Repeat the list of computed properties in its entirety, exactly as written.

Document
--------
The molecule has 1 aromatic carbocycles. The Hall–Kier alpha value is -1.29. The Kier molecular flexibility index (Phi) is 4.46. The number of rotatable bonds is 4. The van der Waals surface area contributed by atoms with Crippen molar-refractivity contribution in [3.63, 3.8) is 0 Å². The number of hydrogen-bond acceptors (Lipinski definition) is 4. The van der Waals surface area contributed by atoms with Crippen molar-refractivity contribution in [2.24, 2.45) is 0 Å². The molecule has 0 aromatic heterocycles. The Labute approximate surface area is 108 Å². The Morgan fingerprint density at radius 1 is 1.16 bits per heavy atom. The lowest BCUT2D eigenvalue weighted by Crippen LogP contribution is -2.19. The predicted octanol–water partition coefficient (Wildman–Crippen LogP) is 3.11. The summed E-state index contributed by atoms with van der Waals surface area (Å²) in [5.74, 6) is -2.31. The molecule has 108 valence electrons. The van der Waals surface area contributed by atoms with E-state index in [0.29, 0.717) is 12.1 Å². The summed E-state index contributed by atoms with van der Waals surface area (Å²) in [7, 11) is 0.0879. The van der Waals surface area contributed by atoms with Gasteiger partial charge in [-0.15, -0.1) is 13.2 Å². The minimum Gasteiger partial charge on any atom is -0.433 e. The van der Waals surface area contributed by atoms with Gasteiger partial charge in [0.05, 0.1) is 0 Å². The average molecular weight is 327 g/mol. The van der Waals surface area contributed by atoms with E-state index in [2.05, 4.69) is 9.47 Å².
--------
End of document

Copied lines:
The molecule has 1 aromatic carbocycles. The Hall–Kier alpha value is -1.29. The Kier molecular flexibility index (Phi) is 4.46. The number of rotatable bonds is 4. The van der Waals surface area contributed by atoms with Crippen molar-refractivity contribution in [3.63, 3.8) is 0 Å². The number of hydrogen-bond acceptors (Lipinski definition) is 4. The van der Waals surface area contributed by atoms with Crippen molar-refractivity contribution in [2.24, 2.45) is 0 Å². The molecule has 0 aromatic heterocycles. The Labute approximate surface area is 108 Å². The Morgan fingerprint density at radius 1 is 1.16 bits per heavy atom. The lowest BCUT2D eigenvalue weighted by Crippen LogP contribution is -2.19. The predicted octanol–water partition coefficient (Wildman–Crippen LogP) is 3.11. The summed E-state index contributed by atoms with van der Waals surface area (Å²) in [5.74, 6) is -2.31. The molecule has 108 valence electrons. The van der Waals surface area contributed by atoms with E-state index in [0.29, 0.717) is 12.1 Å². The summed E-state index contributed by atoms with van der Waals surface area (Å²) in [7, 11) is 0.0879. The van der Waals surface area contributed by atoms with Gasteiger partial charge in [-0.15, -0.1) is 13.2 Å². The minimum Gasteiger partial charge on any atom is -0.433 e. The van der Waals surface area contributed by atoms with Gasteiger partial charge in [0.05, 0.1) is 0 Å². The average molecular weight is 327 g/mol. The van der Waals surface area contributed by atoms with E-state index in [2.05, 4.69) is 9.47 Å².